Do you ever stop and think that it would be nice if there were rules for the job hunt? You could just read the free online manual, do exactly what it says and land the job of your dreams?
The problem, of course, is that everyone would be reading the same exact manual (since it would be free!) Think about how competitive it would be. There was a comment on my post about job seeking and the Olympics this week from Michael Glenn that said “If job seekers trained like Olympic athletes for a job interview, they can reach Gold medal status.” If everyone had “the rules,” that would be true – it would be necessary to train as an Olympian to even get your foot in the door!
The fact is, no one can tell you the “right” way to land a job. There are as many opinions about resumes, networking, using social media and cover letters as there are hiring managers, recruiters and career coaches!
To further complicate the situation, everyone is different! What is right for you is not right for your neighbor, and your colleague needs something else altogether. As a result, I think the best approach is to EMBRACE the system instead of rage against it. Is it fair? No, no question that job seeking is not listed under “fair” in Webster’s…In fact, the job hunt process is anything but fair! The nature of selecting candidates is discriminatory: the organization has a set of criteria, combined with personal biases, personality considerations and individual impressions. Hiring someone with the “right fit” for the job is as nuanced as it gets.
On the other hand, Mark Jaffe notes on the Personal Success blog:
“We have a pretty terrific system in America: Careers are open to talent. I’m not saying it’s a pure meritocracy, but compared to other countries and cultures, we completely rock. Who your parents were, how you grew up, even where you went to school — all these factors are secondary to whether or not you can deliver the goods.” (Hat tip @danschawbel for tweeting this post.)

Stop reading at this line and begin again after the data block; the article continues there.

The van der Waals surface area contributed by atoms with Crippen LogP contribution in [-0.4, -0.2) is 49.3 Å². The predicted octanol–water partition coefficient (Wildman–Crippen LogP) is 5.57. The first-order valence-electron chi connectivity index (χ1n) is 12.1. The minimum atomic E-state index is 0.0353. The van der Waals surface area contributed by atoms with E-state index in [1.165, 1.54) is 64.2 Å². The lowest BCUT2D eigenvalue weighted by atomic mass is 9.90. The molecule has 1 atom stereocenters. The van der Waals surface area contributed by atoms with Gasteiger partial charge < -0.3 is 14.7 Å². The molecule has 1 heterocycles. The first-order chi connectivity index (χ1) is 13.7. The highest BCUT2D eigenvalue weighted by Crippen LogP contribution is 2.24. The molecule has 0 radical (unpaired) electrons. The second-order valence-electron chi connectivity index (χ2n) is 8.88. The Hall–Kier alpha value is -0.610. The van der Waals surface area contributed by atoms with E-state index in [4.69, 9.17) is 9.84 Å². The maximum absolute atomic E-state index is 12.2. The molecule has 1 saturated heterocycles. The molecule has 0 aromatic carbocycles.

Good point! Reading on, he suggests this approach for job seekers (instead of trying out for the job):
“Imagine instead that you’re a consultant, and that you’ve already been paid a non-refundable $20,000 consulting fee to attend this meeting. How does that change things?”
Possibly very good advice for many people. Certainly, a positive way to think about job search – as if you already have the job and need to begin solving the client’s problems. I don’t think you can go too wrong presenting yourself as the solution to a prospective employer’s “pain points.” HOW you do it, however, and how you can be most successful MUST vary based on your level of experience, the employer and both of your personalities.
So, the takeaway here – educate yourself. Don’t make errors that can be “no brainers” for some positions (e.g., missing deadlines, typos, not knowing how your skills directly pertain to the job). But, be wary of anyone who writes a book or a blog and tells you that they have the holy grail of job search. All we can do is offer general advice and the onus is on you – the job seeker – to evaluate it and either incorporate it or not into your plans.